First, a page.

23 August 2014

Nakamura's Chess960 Openings

In a comment to my previous post, Rare Birds 2014, HarryO informed about an upcoming match between two GMs. To quote from the PR Newswire link he gave,
Ultimate Showdown will be an exhibition match between GM Hikaru Nakamura and GM Levon Aronian, playing the popular variant Chess960. Both players are former World Champions of Chess960, also known as Fischer Random Chess.

That announcement ties in well with this current post, which is a look at the chess960 games that GM Nakamura played on the ICC. I've written about the American champion several times in the past, where the most recent post was last year in 'I wish there were more opportunities to play'. Later in the year, at the same time I was looking at Elite ICC Chess960 Players, I downloaded his ICC games into a database for further investigation. It's only recently that I found the time to look at those games.

Of the 170 Nakamura games I found -- he goes by the handle Smallville on ICC -- all were played between 2002 and 2010. All but 10 of those were played between 2008 and 2010. All of the games were played at blitz time controls, usually three minutes per player with a one second increment per move.

In 2009, the last year that Chess Classic Mainz featured a full range of chess960 events, I quoted GM Grischuk in Attention to the Chess960 Center. After winning the 2009 FiNet Chess960 Open, he talked about his earlier participations.

The first year I was playing like g4/b4, but in order to play like this successfully you have to be either Aronian or Nakamura.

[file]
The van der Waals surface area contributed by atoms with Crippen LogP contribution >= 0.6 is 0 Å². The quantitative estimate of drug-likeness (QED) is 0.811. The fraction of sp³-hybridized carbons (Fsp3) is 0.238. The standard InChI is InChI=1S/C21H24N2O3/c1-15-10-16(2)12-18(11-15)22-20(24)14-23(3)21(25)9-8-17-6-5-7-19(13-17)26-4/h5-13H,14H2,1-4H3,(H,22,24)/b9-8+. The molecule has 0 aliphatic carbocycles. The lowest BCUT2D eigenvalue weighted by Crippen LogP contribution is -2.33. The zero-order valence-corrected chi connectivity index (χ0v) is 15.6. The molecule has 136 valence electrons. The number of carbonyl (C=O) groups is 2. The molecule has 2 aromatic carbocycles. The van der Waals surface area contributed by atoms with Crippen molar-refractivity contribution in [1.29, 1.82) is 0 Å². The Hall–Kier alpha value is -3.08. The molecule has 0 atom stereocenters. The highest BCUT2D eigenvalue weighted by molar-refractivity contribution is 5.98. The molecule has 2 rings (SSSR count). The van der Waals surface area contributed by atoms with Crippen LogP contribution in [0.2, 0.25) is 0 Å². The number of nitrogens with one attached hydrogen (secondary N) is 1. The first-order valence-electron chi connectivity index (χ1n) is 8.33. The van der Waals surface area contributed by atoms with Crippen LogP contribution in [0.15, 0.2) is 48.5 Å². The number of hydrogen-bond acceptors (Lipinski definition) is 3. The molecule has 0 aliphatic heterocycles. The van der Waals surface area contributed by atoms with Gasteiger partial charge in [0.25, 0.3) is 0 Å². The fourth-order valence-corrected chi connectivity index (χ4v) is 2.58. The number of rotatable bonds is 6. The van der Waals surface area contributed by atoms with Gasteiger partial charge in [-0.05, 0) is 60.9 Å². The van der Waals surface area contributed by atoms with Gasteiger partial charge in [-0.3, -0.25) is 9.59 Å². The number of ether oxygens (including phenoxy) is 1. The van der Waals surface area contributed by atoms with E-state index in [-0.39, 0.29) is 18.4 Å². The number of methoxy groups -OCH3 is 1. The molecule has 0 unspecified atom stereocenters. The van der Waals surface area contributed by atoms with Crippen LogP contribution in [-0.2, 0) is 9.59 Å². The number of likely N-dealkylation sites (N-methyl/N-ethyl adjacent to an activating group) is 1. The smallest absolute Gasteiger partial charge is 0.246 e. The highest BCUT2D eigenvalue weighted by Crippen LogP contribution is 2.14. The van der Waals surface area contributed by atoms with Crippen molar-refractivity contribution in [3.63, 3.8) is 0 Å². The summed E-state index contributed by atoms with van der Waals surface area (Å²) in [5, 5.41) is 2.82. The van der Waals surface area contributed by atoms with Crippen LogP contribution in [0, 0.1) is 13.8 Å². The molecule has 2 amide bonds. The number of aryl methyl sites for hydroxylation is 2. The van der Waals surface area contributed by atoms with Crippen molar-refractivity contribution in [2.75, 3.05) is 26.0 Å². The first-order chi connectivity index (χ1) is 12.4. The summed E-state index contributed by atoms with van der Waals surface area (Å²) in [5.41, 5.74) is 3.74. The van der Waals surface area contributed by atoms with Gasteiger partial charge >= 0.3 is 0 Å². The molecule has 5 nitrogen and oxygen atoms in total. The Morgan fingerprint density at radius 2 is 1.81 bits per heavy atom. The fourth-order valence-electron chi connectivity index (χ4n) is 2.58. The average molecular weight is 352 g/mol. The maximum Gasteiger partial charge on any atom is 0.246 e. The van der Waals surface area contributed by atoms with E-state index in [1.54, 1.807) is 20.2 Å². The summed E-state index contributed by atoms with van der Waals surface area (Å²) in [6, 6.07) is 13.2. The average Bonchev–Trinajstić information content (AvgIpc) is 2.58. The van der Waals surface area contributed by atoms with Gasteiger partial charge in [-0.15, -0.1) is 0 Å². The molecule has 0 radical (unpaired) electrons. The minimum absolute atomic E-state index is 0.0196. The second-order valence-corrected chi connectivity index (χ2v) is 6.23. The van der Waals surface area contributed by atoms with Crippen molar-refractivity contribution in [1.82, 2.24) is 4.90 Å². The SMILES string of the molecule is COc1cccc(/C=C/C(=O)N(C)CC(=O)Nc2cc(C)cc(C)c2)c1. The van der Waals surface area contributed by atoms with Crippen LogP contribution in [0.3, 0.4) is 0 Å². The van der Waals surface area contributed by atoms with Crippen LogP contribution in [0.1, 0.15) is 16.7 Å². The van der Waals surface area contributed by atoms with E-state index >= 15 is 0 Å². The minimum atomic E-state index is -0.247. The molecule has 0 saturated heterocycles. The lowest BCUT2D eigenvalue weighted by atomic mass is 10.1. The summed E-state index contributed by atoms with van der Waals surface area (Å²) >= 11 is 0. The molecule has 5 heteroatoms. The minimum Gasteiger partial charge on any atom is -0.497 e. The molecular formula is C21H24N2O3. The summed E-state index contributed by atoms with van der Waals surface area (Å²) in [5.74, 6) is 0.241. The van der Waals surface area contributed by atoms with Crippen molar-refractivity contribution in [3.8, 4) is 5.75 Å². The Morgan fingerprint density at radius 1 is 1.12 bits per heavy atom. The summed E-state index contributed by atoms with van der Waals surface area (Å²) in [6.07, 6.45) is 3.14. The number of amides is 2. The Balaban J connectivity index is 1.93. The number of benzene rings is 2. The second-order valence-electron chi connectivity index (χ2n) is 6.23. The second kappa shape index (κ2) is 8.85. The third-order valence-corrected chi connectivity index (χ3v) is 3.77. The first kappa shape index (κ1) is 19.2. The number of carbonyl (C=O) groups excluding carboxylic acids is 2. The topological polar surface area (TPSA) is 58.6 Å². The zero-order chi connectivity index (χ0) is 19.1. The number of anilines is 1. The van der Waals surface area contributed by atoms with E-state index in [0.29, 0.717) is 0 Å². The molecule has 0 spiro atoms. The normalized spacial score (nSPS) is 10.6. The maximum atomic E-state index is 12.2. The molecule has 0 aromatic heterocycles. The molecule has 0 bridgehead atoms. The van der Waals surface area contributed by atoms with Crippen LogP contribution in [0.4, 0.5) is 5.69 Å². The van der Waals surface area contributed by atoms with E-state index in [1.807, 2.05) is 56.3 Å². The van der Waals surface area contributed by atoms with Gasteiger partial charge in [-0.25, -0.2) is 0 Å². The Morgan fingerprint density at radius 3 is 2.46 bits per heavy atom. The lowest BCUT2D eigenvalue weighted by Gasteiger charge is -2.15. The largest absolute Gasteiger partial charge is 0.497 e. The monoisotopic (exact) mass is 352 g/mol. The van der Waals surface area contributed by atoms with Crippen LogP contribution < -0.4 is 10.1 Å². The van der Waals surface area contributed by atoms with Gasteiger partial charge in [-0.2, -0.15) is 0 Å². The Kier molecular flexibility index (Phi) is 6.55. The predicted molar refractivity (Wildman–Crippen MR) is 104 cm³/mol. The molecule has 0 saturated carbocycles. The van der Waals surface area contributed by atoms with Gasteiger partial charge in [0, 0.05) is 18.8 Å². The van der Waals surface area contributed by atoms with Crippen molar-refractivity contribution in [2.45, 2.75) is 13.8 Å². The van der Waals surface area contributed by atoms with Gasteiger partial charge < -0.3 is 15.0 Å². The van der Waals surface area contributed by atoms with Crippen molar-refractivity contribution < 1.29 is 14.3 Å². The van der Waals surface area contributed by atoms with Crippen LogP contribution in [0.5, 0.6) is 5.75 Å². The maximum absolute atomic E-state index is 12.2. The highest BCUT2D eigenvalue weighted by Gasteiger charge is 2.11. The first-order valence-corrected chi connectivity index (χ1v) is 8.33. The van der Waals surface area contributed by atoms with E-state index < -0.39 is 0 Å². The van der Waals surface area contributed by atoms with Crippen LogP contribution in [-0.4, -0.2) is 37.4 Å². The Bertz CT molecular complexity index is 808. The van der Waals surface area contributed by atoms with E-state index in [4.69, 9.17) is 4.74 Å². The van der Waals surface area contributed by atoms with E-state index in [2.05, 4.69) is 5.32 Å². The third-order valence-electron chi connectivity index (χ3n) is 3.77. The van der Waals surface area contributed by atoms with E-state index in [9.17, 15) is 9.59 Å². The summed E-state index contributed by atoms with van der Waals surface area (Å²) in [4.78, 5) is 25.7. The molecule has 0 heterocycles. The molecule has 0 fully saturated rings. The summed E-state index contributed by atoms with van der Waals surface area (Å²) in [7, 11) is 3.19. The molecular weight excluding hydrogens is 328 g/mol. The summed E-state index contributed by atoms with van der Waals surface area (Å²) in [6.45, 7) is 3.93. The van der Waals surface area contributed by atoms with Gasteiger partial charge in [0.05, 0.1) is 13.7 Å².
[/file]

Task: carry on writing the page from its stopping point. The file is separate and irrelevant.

This comment was an eye-opener for me, because it pointed to the existence of Extravagant Openings in Chess960. Before then I had assumed that all chess960 openings were extravagant, just by the nature of chess960 with its random starting placement of the different pieces. Getting back to GM Nakamura, would his games show that he was inclined to use g4/b4 opening moves, perhaps even h4/a4 moves?

Of the 170 games on my Nakamura ICC database, I found 83 games where he played White. The count of the first moves he chose is shown on the left.

Of the 83 games, in 62 he played the moves 1.e4, 1.d4, or 1.c4, none of which are particularly extravagant. I could also add 1.f4 to the list. Although it's considered unusual in traditional chess (SP518 RNBQKBNR) because it weakens the King position, in chess960 it is often played for the same reasons that 1.c4 is played. It's interesting to note that in no games did he castle on the first move.

As for the g4/b4 moves, he tried them in only four games. He also tried h4/a4 in three games, including 1.h4 in his first recorded chess960 game on ICC in 2002. Was there any particular characteristic of the start positions that led him to choose these moves? I'll look at that question in another post.

As for the forthcoming Nakamura - Aronian match, note that GM Grischuk mentioned *both* players in the sentence I quoted. For a look at another game between the two, see Nakamura vs. Aronian at Mainz 2009. For chess960, 2009 was a very good year.

16 August 2014

Rare Birds 2014

That's rare birds as in 'Chess960 tournaments are rare birds', last seen in Rare Birds 2012. Why no corresponding post for 2013? It just slipped my mind, I suppose.

I asked Google to restrict search results on 'chess960' to entries from the past month. The first two results were this blog and the most recent post on this blog. That's good for this blog, but not so good for chess960. No tournaments means no games, and no games means nothing to talk about. That's not so good for this blog either.

The third Google result was a collection of forum posts from Chess.com, after which I started to see some tournaments. Let's list them in alphabetical order by country.

CH: Swiss Chess960 Championship • A one day (?) event held in conjunction with the 47th Biel International Chess Festival; Victor Mikhalevski (1st), Andreas Heimann (2nd), Viktor Erdos (3rd), Marco Lehmann (Swiss Champion). No games available.